Our understanding of how best to assess the behavior of dogs coming into shelters and rescues continues to evolve. Recent research supports the view that gathering information from a variety of sources results in a more accurate picture of the individual dog. However, it’s important to strike the right balance between taking the time to collect data and getting the dog out of the shelter and into a home.
You’ll be introduced to methods for collecting and compiling that information and how best to make decisions about placement.
PhD, CAAB, Vice President ASPCA Behavioral Sciences
Dr. Pamela Reid is a Certified Applied Animal Behaviorist and Vice President of the ASPCA’s Behavioral Sciences Team. Capitalizing on a robust background in the animal behavioral sciences, Dr. Reid and her team develop and promote evidence-based approaches for reducing euthanasia of homeless animals with treatable or shelter-specific behavior problems. She also frequently lectures on animal behavior and training worldwide. She authored the acclaimed book Excel-erated Learning! Explaining (in plain English) how Dogs Learn and how Best to Teach them. Dr. Reid is an avid dog agility competitor and, with her dog Snafu, has twice represented the USA at the World Agility Championships in Europe, earning a bronze medal in 2019.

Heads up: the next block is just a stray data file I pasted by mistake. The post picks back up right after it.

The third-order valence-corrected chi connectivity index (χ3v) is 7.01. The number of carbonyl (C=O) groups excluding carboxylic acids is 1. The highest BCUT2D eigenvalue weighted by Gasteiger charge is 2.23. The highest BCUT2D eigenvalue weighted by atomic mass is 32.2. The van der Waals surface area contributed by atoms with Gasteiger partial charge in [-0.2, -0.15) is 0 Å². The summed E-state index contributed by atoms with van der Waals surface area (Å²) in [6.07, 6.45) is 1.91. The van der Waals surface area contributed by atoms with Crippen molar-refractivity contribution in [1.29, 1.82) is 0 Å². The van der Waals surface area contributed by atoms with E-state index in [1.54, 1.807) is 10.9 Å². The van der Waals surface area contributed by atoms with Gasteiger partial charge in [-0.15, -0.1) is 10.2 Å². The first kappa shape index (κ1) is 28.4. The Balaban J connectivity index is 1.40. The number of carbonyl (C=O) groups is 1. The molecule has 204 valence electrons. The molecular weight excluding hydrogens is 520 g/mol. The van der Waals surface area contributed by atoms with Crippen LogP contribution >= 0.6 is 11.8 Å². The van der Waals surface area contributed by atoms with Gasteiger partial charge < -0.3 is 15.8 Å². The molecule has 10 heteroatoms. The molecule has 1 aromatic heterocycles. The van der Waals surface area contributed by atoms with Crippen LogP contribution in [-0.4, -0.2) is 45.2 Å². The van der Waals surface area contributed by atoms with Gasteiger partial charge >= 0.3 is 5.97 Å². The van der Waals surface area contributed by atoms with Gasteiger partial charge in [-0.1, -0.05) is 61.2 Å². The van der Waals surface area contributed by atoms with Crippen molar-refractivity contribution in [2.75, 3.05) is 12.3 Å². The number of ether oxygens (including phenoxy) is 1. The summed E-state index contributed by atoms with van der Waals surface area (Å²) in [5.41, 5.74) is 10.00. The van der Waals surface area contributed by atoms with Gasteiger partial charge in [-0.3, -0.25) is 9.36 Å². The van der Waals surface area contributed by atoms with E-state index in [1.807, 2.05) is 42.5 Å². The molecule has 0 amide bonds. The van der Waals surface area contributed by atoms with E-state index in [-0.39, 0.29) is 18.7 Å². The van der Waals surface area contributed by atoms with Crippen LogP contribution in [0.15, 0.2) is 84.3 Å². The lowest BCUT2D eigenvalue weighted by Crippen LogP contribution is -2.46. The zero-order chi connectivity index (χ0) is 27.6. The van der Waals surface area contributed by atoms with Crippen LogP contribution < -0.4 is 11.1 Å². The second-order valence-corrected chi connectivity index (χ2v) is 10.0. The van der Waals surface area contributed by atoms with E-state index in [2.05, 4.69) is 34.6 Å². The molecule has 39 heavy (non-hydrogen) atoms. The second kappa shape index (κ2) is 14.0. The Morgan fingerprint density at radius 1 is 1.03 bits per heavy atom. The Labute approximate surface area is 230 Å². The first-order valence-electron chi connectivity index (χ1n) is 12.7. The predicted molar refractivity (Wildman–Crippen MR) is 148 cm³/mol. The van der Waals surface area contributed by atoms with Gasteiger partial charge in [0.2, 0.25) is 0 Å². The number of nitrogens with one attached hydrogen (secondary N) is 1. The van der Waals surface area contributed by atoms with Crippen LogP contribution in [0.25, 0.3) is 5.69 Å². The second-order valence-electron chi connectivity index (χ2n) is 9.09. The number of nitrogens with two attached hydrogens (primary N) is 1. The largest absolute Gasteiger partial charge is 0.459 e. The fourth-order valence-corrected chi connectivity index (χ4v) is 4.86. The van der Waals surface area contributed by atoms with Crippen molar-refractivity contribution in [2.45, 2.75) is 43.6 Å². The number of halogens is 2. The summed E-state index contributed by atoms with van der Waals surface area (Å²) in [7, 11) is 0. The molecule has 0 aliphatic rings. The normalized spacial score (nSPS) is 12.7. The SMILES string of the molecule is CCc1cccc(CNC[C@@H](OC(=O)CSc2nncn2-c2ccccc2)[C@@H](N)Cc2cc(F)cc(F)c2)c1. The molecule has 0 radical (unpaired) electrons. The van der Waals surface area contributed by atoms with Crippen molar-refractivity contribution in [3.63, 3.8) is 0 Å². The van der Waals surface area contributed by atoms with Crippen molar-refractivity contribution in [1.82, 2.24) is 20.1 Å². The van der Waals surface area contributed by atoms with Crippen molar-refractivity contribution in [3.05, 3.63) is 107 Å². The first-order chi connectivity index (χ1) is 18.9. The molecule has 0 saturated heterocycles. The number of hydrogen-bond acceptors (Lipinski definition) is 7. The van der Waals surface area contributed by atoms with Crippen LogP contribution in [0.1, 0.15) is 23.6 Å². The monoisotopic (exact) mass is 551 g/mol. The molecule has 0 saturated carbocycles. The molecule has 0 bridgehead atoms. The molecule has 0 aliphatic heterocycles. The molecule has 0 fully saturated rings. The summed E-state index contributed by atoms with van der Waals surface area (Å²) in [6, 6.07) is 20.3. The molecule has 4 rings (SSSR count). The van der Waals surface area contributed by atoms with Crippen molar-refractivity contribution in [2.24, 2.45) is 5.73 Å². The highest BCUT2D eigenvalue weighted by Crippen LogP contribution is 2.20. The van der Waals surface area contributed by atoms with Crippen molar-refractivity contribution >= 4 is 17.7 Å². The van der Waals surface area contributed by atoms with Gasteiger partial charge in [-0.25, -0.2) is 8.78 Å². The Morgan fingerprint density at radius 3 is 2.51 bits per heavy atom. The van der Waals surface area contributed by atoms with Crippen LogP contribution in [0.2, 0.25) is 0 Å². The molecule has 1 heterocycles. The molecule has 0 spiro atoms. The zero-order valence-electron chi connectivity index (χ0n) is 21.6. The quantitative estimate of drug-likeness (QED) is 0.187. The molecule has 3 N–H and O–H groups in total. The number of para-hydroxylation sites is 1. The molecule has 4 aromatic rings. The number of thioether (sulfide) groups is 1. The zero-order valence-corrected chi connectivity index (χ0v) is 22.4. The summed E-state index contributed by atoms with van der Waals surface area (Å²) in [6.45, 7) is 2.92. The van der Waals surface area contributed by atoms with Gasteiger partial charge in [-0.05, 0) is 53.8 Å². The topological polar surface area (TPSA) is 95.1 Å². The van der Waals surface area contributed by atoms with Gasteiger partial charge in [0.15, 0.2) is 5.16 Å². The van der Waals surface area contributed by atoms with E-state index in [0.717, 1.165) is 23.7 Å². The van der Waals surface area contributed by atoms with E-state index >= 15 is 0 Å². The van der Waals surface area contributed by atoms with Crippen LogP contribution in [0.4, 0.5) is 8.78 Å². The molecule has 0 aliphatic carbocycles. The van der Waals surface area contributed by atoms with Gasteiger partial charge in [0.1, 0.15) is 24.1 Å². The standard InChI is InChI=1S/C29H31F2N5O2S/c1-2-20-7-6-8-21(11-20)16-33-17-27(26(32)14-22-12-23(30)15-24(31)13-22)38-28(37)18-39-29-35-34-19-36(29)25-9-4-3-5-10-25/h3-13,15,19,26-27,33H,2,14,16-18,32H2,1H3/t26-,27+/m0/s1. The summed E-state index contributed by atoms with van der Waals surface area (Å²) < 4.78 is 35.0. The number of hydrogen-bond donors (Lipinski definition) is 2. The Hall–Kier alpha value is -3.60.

Kristen Collins is the Vice President of the ASPCA’s Behavioral Rehabilitation Center. At the Center’s new facility in Weaverville, NC, she and her staff focus on the study and rehabilitation of extremely fearful dogs, most from cruelty cases, as well as the development of collaborative teaching programs to share the BRC’s work with partner shelters across the country. Kristen joined the ASPCA in 2007. Prior to her assignment at the BRC in 2013, she worked with Dr. Pam Reid on the ASPCA’s Anti-Cruelty Behavior Team (ACBT), where she helped create and conducted specialized behavior evaluations for animals rescued from dogfighting, puppy mill and hoarding situations, collecting information to determine the best outcome, assist with shelter partner placement and provide supporting evidence for prosecution. In 2010, Kristen also played an integral role in the creation of the ASPCA’s first enrichment and behavior modification programs for animals held as evidence during ongoing cruelty cases. Kristen is an Associate Certified Applied Animal Behaviorist and holds a master’s degree in applied animal behavior from the University of Illinois.